Bruce Elder is a journalist, writer and commentator and has been involved in writing over sixty books as well as working as a print and radio journalist in both London and Sydney.
He worked with the Sydney Morning Herald for twenty-five years from 1988-2013, specialising in travel and popular culture. He still writes music reviews for both Sydney Morning Herald and The Age. For the past five years he has been developing Aussie Towns (www.aussietowns.com.au) a detailed internet travel guide to every town in Australia, which now is over 2 million words long and due to be completed in 2019.
In 1988 Bruce won acclaim for his book Blood on the Wattle which was praised as ‘arguably the best book ever written about Aborigines by a white writer’. It was recently listed as one of the ten most influential Australian works of non-fiction in the twentieth century in an extensive poll conducted by the Sydney Morning Herald and The Age.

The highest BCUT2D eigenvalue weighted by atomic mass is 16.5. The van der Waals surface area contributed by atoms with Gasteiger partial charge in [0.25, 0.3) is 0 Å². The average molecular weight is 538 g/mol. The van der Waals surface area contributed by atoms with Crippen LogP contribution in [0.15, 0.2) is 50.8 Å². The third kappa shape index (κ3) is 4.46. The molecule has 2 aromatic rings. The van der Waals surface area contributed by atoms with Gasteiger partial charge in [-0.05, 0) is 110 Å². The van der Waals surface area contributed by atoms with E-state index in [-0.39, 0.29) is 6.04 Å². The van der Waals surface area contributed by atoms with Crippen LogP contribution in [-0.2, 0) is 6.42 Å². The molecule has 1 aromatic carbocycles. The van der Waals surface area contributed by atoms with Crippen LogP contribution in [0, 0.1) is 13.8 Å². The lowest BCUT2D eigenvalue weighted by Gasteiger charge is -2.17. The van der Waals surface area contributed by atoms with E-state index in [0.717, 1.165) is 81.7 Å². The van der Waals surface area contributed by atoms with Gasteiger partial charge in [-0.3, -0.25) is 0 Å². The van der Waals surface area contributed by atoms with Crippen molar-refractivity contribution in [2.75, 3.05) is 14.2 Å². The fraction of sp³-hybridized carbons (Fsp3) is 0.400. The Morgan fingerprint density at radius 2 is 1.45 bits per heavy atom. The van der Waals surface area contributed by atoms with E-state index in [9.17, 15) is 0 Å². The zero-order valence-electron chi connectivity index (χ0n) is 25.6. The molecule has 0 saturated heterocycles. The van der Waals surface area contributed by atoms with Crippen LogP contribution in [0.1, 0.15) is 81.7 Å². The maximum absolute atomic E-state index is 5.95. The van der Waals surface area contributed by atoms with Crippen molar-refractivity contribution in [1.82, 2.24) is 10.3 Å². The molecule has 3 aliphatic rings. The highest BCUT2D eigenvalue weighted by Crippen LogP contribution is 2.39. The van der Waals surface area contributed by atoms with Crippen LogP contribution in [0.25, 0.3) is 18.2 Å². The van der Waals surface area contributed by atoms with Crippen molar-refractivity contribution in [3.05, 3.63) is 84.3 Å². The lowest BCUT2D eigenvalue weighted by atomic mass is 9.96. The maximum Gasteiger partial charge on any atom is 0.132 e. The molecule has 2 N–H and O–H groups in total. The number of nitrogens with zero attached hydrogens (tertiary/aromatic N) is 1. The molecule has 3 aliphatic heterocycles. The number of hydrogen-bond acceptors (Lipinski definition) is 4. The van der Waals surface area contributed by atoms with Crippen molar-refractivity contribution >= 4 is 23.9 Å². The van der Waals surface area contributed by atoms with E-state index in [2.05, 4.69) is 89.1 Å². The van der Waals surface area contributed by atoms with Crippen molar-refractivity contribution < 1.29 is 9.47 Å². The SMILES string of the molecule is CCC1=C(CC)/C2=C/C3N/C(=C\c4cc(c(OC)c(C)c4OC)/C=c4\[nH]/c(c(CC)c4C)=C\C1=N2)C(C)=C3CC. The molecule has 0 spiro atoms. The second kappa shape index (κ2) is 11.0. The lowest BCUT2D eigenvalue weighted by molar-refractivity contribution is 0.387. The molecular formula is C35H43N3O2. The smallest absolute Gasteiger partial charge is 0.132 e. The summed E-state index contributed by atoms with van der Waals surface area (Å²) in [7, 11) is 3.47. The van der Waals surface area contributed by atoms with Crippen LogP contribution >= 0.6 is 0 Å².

In 1996 Bruce won the prestigious Pascall Prize for Critical Writing. This was the first time the award had been won by a writer working in the field of popular culture.
Fifty years and five hundred miles
This is a story of how those people you once knew so well, and saw so often, may have had their lives changed by their chance floating and rubbing up against each other. And it is a story which, in one small example, answers that most challenging of questions that teachers ask themselves: Did I make a difference?
A school reunion
ReportageCITIES ARE SOCIALLY stratified. The nobs live where the views are best. The workers live in the valleys and the flat wastelands. It is possible to live in a certain part of an Australian city and never meet an...
In Lawson’s tracks
ReportageABOUT TEN KILOMETRES south of Hungerford, I get out of the car and start walking. Hungerford sits on the New South Wales-Queensland border more than two hundred kilometres northwest of Bourke. It's a one-pub town divided by a gate...